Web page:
Basic theorems (Hohenberg-Kohn theorems) in DFT

1. The ground state energy extract from time independent Schrodinger equation is a unique function of the electron density.
2. The electron density that minimizes the energy of overall functional is the true electron density corresponds to the complete solution of Schrodinger equation.

The Problem

A material’s ground state energy consists of n nuclei at positions $(x_1,x_2,..,x_n)$, which can be expressed as $E(x_1, x_2,..,x_n)$ and that defines the adiabatic potential energy surface representing the ground state energy. We need to understand how this energy changes when the atoms are set into motion. The electron density of any system determines the ground state energy of that system. In such a case, the total ground state energy of a many-electron system is a function of electron density. So, if we know the electron density functional, we can extract the system’s total energy.

Let’s have a look at the Schrodinger equation of a many electrons system,

Where $\dfrac{\hbar^2}{2m} \sum_{i=1}^{N}{\nabla_i}^2$ is the Kinetic energy term, $\sum_{i=1}^{N} V(r_i)$ describes the interaction energy between each electron and the atomic nuclei, and $\sum_{i=1}^{N} \sum_{j<i} U(r_i,r_j)$ represents the quantum mechanical interaction energy between different electrons .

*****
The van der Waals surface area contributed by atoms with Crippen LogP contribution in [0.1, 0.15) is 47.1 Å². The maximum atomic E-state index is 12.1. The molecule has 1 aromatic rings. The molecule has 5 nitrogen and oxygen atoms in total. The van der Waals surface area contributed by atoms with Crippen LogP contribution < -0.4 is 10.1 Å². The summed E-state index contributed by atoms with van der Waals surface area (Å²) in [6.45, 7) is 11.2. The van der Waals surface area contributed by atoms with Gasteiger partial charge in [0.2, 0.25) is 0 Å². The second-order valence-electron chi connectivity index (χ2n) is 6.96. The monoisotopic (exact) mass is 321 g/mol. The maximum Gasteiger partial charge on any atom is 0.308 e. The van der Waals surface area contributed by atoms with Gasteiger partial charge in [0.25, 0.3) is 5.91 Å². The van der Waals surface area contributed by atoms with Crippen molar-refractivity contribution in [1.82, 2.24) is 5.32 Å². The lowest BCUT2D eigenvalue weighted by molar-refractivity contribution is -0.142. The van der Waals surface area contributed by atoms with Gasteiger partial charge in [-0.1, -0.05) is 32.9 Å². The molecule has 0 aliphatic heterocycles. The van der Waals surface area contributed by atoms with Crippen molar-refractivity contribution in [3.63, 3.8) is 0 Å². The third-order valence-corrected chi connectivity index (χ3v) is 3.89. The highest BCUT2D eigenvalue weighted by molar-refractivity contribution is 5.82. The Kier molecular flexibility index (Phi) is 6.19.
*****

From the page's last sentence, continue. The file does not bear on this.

In reality, we need to deal with n ($n$= 1 to$\infty$ ) dimensions in order to understand the interaction energy term of material systems with huge number of electrons. However, there are some points to make the problem a little simpler such as,

1. If we know the ground state energy of the system, we can crack the problem as the Schrodinger equation is time-independent at the ground state and thereby overcome the mathematical complexity associated with time-dependent equations.
2. We can approximate the wavefunction as the Hartree product which expresses the resultant wavefunction of a material system as a product of individual electron wavefunctions.